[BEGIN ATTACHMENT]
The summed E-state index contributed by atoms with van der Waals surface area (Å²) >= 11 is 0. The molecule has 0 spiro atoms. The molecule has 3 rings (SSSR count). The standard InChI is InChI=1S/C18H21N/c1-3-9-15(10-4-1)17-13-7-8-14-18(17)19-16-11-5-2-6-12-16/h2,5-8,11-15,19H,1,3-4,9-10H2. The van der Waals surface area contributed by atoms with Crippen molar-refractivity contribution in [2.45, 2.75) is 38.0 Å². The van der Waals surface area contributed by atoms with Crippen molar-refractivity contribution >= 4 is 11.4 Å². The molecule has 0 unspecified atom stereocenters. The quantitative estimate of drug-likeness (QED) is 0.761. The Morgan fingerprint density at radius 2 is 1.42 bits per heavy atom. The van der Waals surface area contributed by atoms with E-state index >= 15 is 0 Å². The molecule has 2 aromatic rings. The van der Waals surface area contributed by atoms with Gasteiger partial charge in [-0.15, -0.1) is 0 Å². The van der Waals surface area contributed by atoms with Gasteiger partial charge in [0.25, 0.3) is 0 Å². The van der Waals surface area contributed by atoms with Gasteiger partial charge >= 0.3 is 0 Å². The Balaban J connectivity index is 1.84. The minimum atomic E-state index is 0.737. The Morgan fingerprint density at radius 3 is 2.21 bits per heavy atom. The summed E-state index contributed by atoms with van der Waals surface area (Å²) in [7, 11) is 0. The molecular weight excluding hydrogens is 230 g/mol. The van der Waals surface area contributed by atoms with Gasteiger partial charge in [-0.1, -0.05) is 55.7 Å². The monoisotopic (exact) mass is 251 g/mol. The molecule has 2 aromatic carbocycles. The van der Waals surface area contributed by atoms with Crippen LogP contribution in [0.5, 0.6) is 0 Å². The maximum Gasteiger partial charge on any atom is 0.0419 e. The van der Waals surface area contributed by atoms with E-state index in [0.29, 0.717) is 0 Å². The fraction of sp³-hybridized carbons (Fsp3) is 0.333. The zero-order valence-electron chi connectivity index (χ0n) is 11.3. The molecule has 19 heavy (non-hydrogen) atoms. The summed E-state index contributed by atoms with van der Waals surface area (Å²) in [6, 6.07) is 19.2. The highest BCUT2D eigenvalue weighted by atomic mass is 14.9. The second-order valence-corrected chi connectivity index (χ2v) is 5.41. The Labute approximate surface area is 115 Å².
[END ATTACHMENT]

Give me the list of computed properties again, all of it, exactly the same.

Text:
The summed E-state index contributed by atoms with van der Waals surface area (Å²) >= 11 is 0. The molecule has 0 spiro atoms. The molecule has 3 rings (SSSR count). The standard InChI is InChI=1S/C18H21N/c1-3-9-15(10-4-1)17-13-7-8-14-18(17)19-16-11-5-2-6-12-16/h2,5-8,11-15,19H,1,3-4,9-10H2. The van der Waals surface area contributed by atoms with Crippen molar-refractivity contribution in [2.45, 2.75) is 38.0 Å². The van der Waals surface area contributed by atoms with Crippen molar-refractivity contribution >= 4 is 11.4 Å². The molecule has 0 unspecified atom stereocenters. The quantitative estimate of drug-likeness (QED) is 0.761. The Morgan fingerprint density at radius 2 is 1.42 bits per heavy atom. The van der Waals surface area contributed by atoms with E-state index >= 15 is 0 Å². The molecule has 2 aromatic rings. The van der Waals surface area contributed by atoms with Gasteiger partial charge in [-0.15, -0.1) is 0 Å². The van der Waals surface area contributed by atoms with Gasteiger partial charge in [0.25, 0.3) is 0 Å². The van der Waals surface area contributed by atoms with Gasteiger partial charge >= 0.3 is 0 Å². The Balaban J connectivity index is 1.84. The minimum atomic E-state index is 0.737. The Morgan fingerprint density at radius 3 is 2.21 bits per heavy atom. The summed E-state index contributed by atoms with van der Waals surface area (Å²) in [7, 11) is 0. The molecular weight excluding hydrogens is 230 g/mol. The van der Waals surface area contributed by atoms with Gasteiger partial charge in [-0.1, -0.05) is 55.7 Å². The monoisotopic (exact) mass is 251 g/mol. The molecule has 2 aromatic carbocycles. The van der Waals surface area contributed by atoms with Crippen LogP contribution in [0.5, 0.6) is 0 Å². The maximum Gasteiger partial charge on any atom is 0.0419 e. The van der Waals surface area contributed by atoms with E-state index in [0.29, 0.717) is 0 Å². The fraction of sp³-hybridized carbons (Fsp3) is 0.333. The zero-order valence-electron chi connectivity index (χ0n) is 11.3. The molecule has 19 heavy (non-hydrogen) atoms. The summed E-state index contributed by atoms with van der Waals surface area (Å²) in [6, 6.07) is 19.2. The highest BCUT2D eigenvalue weighted by atomic mass is 14.9. The second-order valence-corrected chi connectivity index (χ2v) is 5.41. The Labute approximate surface area is 115 Å².